We discussed the treatment options with the patient, as spiradenocarcinoma is very rare and the number of reported cases in literature is limited. We decided to initiate treatment with capecitabine (three 500 mg tablets, twice daily every 21 days), as it had been reported to be effective in some cases [2]. After three rounds of capecitabine, the patient showed a good clinical (Figure 2) and radiological response.


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Figure 1: Before initiating capecitabine.



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Figure 2: After three cycles of capecitabine.



Discussion

Syringomatous carcinoma a rare malignant cutaneous appendageal tumor deriving from the sweat glands. It was first described by Goldstein et al. in 1982 as a microcystic adnexal carcinoma [1] [3]. The current consensus is that these are different names for the same neoplastic process with different degrees of differentiation.

The median age at the time of presentation is generally between 40 and 50 years (range 20–80 years). Moreover, the frequency in males and females is similar [4]. The most common sites involved are the head and neck with the centrofacial region being most frequently affected site (approximately 85% of cases). The axilla, trunk, and extremities are sites that are less frequently affected [4].

The invasive tumor is locally destructive but lymph node and distant metastases are rare. There are only some publications regarding the characteristics, treatment options, and outcomes of patients with syringomatous carcinoma. Treatment of recurrent metastatic syringomatous carcinoma with capecitabine is one of these publications [2]. In an effort to expand treatment options, the tumor samples were evaluated through next generation sequencing. The genetic profile revealed GATA3 mutation as well as variants of unknown significance, consistent with AURKB, FLT4 GLI1, IDH2, MLL2, NF1, NTRK3, PMS2, TSC1, ZNF217. In addition, the mutation tumor burden was low. However, the patient did not undergo targetable gene therapy.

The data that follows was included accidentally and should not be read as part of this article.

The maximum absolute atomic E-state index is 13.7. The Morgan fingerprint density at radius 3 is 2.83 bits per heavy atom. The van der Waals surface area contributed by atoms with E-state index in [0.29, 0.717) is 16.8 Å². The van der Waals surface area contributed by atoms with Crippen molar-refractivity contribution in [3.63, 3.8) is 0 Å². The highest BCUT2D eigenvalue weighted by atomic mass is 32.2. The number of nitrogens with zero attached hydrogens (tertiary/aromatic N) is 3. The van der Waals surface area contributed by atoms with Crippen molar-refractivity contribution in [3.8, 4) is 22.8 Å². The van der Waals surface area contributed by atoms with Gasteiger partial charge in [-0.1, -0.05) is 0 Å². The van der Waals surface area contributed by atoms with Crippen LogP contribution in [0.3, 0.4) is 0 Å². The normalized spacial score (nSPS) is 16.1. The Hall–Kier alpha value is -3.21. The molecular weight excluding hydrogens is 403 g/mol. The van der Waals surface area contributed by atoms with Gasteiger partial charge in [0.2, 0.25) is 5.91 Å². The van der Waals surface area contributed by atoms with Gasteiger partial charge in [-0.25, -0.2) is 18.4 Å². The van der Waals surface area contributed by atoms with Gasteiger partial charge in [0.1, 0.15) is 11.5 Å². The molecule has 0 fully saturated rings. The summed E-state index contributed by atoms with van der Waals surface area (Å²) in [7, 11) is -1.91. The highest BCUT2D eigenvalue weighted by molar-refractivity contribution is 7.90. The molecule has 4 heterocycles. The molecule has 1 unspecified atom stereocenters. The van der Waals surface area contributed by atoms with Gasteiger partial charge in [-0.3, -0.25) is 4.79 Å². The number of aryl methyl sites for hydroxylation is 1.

Conclusion

Syringomatous carcinoma is unique invasive, slowly growing, locally destructive adnexal tumor. Owing to locally aggressiveness nature of the tumor and the high recurrence rate may necessitate further sophisticated managements. The best management is to ensure a complete microscopically controlled surgical excision with clear surgical margins. We introduced capecitabine and the patient showed a good clinical response. Owing to the scarcity of this tumor presentation, more therapeutic options remain to be defined. Oral 5FU seems a reasonable option in this setting. Although the tumor mutation burden is low in this patient, immunotherapy may be a reasonable therapeutic niche.


Acknowledgements

We wish to thank Julio Peguero MD, Luis T. Campos MD for providing editorial support.


References
  1. Abenoza P, Ackerman AB. Syringomatous carcinomas. In: Abenoza P, Ackerman AB eds. Neoplasms with eccrine differentiation. Ackerman's histologic diagnosis of neoplastic skin disease: A method by pattern analysis. Philadelphia/London: Lea & Febiger; 1990. p. 373–412.    Back to citation no. 1
  2. Jouary T, Kaiafa A, Lipinski P, et al. Metastatic hidradenocarcinoma: Efficacy of capecitabine. Arch Dermatol 2006 Oct;142(10):1366–7.   [CrossRef]   [Pubmed]    Back to citation no. 2
  3. Goldstein DJ, Barr RJ, Santa Cruz DJ. Microcystic adnexal carcinoma: A distinct clinicopathologic entity. Cancer 1982 Aug 1;50(3):566–72.   [CrossRef]   [Pubmed]    Back to citation no. 3
  4. Werbrouck A, Wechsler J, Blin H, Gontier MF. A palpebral tumor. [Article in French]. Ann Pathol 2006 Apr;26(2):135–7.   [Pubmed]    Back to citation no. 4

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Author Contributions
Munaf AL-Kadhimi – Substantial contributions to conception and design, Acquisition of data, Analysis and interpretation of data, Drafting the article, Revising it critically for important intellectual content, Final approval of the version to be published
Tamarah AL-Dawoodi – Substantial contribution to conception and design, Analysis and interpretation of data, Drafting the article, Revising it critically for important intellectual content, Final approval of the version to be published
Julio Peguero – Substantial contribution to conception and design, Analysis and interpretation of data, Final approval of the version to be published
Luis T. Campos – Substantial contribution to conception and design, Analysis and interpretation of data, Final approval of the version to be published
Guarantor of submission
The corresponding author is the guarantor of submission.
Source of support
None
Conflict of interest
Dr. Peguero serves in the speaker bureau for Foundation Medicine, Bristol Myers Squibb and Bayer. He directs phase 1 and 2 clinical trials that are funded by the Pharmaceutical Industry at the Oncology Consultants Research Department.
Copyright
© 2016 Munaf AL-Kadhimi et al. This article is distributed under the terms of Creative Commons Attribution License which permits unrestricted use, distribution and reproduction in any medium provided the original author(s) and original publisher are properly credited. Please see the copyright policy on the journal website for more information.